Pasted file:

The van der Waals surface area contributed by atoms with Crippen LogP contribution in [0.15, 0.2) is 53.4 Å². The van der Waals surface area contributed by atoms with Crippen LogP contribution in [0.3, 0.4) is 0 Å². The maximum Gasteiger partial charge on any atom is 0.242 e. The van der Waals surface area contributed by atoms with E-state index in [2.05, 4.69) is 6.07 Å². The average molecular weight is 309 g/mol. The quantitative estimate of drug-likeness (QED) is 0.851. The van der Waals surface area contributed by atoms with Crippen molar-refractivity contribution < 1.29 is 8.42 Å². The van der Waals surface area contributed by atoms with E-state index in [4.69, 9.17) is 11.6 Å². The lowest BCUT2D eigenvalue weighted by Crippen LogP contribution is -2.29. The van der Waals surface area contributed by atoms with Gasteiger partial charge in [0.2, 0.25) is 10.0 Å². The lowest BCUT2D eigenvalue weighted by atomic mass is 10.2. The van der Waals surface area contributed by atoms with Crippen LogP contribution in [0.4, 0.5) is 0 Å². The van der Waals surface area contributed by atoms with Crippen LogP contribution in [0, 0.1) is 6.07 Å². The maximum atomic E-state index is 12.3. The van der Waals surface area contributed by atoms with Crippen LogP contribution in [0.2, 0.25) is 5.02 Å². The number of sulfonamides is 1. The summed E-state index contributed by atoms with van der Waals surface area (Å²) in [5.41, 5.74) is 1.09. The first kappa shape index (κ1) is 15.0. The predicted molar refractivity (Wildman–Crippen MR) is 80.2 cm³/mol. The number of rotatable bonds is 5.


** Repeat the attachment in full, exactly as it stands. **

The van der Waals surface area contributed by atoms with Crippen LogP contribution in [0.15, 0.2) is 53.4 Å². The van der Waals surface area contributed by atoms with Crippen LogP contribution in [0.3, 0.4) is 0 Å². The maximum Gasteiger partial charge on any atom is 0.242 e. The van der Waals surface area contributed by atoms with E-state index in [2.05, 4.69) is 6.07 Å². The average molecular weight is 309 g/mol. The quantitative estimate of drug-likeness (QED) is 0.851. The van der Waals surface area contributed by atoms with Crippen molar-refractivity contribution < 1.29 is 8.42 Å². The van der Waals surface area contributed by atoms with E-state index in [4.69, 9.17) is 11.6 Å². The lowest BCUT2D eigenvalue weighted by Crippen LogP contribution is -2.29. The van der Waals surface area contributed by atoms with Gasteiger partial charge in [0.2, 0.25) is 10.0 Å². The lowest BCUT2D eigenvalue weighted by atomic mass is 10.2. The van der Waals surface area contributed by atoms with Crippen LogP contribution in [0.4, 0.5) is 0 Å². The van der Waals surface area contributed by atoms with Crippen LogP contribution in [0, 0.1) is 6.07 Å². The maximum atomic E-state index is 12.3. The van der Waals surface area contributed by atoms with Crippen LogP contribution in [0.2, 0.25) is 5.02 Å². The number of sulfonamides is 1. The summed E-state index contributed by atoms with van der Waals surface area (Å²) in [5.41, 5.74) is 1.09. The first kappa shape index (κ1) is 15.0. The predicted molar refractivity (Wildman–Crippen MR) is 80.2 cm³/mol. The number of rotatable bonds is 5.